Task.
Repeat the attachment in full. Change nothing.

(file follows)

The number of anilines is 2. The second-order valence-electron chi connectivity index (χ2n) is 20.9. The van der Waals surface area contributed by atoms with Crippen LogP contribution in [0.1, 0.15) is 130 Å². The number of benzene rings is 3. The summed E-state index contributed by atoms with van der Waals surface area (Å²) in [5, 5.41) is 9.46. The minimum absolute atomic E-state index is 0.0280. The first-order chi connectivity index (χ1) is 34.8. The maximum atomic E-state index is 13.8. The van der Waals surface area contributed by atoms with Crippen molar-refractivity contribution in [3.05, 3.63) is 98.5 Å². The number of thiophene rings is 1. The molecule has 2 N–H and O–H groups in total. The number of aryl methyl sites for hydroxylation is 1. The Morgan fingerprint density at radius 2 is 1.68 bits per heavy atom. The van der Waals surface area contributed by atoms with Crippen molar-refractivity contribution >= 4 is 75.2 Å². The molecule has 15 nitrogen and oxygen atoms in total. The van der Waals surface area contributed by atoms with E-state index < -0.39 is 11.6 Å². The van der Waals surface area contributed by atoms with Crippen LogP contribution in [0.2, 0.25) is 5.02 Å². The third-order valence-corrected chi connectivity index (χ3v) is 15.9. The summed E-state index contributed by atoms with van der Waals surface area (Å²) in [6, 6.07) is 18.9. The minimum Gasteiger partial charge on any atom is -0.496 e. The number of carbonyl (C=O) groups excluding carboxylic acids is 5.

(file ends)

The number of anilines is 2. The second-order valence-electron chi connectivity index (χ2n) is 20.9. The van der Waals surface area contributed by atoms with Crippen LogP contribution in [0.1, 0.15) is 130 Å². The number of benzene rings is 3. The summed E-state index contributed by atoms with van der Waals surface area (Å²) in [5, 5.41) is 9.46. The minimum absolute atomic E-state index is 0.0280. The first-order chi connectivity index (χ1) is 34.8. The maximum atomic E-state index is 13.8. The van der Waals surface area contributed by atoms with Crippen molar-refractivity contribution in [3.05, 3.63) is 98.5 Å². The number of thiophene rings is 1. The molecule has 2 N–H and O–H groups in total. The number of aryl methyl sites for hydroxylation is 1. The Morgan fingerprint density at radius 2 is 1.68 bits per heavy atom. The van der Waals surface area contributed by atoms with Crippen molar-refractivity contribution >= 4 is 75.2 Å². The molecule has 15 nitrogen and oxygen atoms in total. The van der Waals surface area contributed by atoms with E-state index < -0.39 is 11.6 Å². The van der Waals surface area contributed by atoms with Crippen LogP contribution in [0.2, 0.25) is 5.02 Å². The third-order valence-corrected chi connectivity index (χ3v) is 15.9. The summed E-state index contributed by atoms with van der Waals surface area (Å²) in [6, 6.07) is 18.9. The minimum Gasteiger partial charge on any atom is -0.496 e. The number of carbonyl (C=O) groups excluding carboxylic acids is 5.